• refuse to take her husband's last name when marrying.  Some women have careers built on their own name.  Actresses, for instance, frequently use their own (father's) name throughout their lives.  conservatives never objected to that...however it has always been a joke if the husband in such a case is referred to by his wife's name.  Why is that, I wonder?  And, if her name sounds lovely and his is...less so, why shouldn't he take hers?  Hyphenation is cumbersome, particularly unto the next generation--when John Smith-Farley marries Mary Peterson-Cohen, do they become John and Mary Smith-Farley-Peterson-Cohen?  I CHOSE Jim's last name when we married because the alternative was to keep the name of my former husband (why?), or revert to my father's name, which gave me the same unfortunate initials I grew up with.  
  • distort historical focus onto female figures, often overshadowing important events (Eg: Henry VIII's wives take precedence in common knowledge to his actual reign.)  This is scarcely the fault of feminists.  If the man WOULD insist on marrying six women (three Catherines, two Anns and a Jane) (with variations in spelling, I know), offing two of them and generally making an ass of himself with all of them, you can't blame history on feminism.
  • object to being addressed as "ma'am," or feminine nicknames such as "sweetheart" or "honey"; object to other female-only names, such as "temptress" Gotta love this one.  When was the last time somebody affectionately called you a "temptress?"  I do prefer the masculine form of several words that have been feminized with the "ess" suffix.  Actress, for one.  Much prefer to be an "actor."  At my age, I don't object to "ma'am;" indeed, I feel I have earned that.  I LOATHE being called "sweetie" or "honey,"  by strangers.  I consider those to be affectionate pet names to be bestowed among family members or close friends, not some blanket term applied by a person who either doesn't know my name or has forgotten it.
  • take offense at grammatical rules of the English language, like using the pronoun "he" when referring to a hypothetical/anonymous person, or phrases like 'fireman' and 'stewardess.'  This is one area where I feel some feminists go a bit over the top.  "Herstory," for instance.  The word "history" has nothing to do with just looks that way on the surface.  I have generally been in favour of the changes I've seen over the years..."fire fighter" for "fireman,"  "letter carrier" for "mailman," etc.  I frequently use the clumsy "his or her" because I dislike the usual (plural) substitute, "their."  Language is a process, not a product, and, eventually we shall all get through this clumsy phase.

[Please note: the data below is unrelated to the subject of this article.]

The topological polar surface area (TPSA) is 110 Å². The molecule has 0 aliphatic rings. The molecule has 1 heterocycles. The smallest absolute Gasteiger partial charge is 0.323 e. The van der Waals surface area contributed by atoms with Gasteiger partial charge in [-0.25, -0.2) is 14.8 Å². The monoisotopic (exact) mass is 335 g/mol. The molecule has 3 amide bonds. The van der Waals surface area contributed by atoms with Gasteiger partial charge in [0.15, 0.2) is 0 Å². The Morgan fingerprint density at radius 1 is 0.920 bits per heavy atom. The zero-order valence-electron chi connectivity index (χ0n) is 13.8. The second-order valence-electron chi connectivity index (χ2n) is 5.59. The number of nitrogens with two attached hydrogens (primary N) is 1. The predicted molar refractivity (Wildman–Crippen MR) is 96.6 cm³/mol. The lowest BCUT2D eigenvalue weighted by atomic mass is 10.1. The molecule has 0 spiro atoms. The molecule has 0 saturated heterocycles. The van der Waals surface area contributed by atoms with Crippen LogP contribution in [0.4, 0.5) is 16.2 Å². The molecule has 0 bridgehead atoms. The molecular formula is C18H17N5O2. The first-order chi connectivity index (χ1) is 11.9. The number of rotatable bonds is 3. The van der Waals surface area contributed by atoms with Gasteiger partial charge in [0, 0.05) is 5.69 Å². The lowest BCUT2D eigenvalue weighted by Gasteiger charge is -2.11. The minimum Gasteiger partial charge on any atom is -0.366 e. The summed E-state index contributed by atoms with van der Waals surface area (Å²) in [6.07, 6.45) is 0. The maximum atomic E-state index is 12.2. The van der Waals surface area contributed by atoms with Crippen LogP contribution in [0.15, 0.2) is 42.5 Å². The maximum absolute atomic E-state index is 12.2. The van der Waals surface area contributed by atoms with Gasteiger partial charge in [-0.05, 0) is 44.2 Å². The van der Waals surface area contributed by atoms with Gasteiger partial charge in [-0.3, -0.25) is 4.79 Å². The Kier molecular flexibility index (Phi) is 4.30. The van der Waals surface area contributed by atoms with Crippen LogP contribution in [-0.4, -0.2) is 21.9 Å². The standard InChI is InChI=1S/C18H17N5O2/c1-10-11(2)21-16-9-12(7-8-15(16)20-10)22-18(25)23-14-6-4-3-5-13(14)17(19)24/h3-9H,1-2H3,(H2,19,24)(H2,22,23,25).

So much for the latest conservative take on feminism.  It's backlash time, sisters, and we had better get our shit together, or our daughters and granddaughters will be back in the dark ages.


  1. Brava Ronni! Scary but realistic stuff for one living in one of the first countries in the world, if not the first country in the world, where women got the vote. My fear is compounded by the fact that so many young women I work with haven't a clue how that come about. Perhaps, unfortunately, these Conservapedia people are on to something.

  2. Rewrite history...they want us back in the kitchen, cleaning the oven and baking in it!

  3. Great Rant! I have a funny story about Gene calling me a Conservapedia "pet name". He slammed the kitchen cabinet very hard, trying to remind me to close it because he bumps his head on it (I don't). I shrieked and yelled "Don't ever do that again! You'll scare me so much
    I WON'T TALK TO YOU FOR A WHOLE WEEK!" He looked at me very tenderly, caressed my cheek, and bent close to my face. I thought he was going to apologize. Instead, he whispered "Temptress". LOL!
    congrats on the new little one! -tracie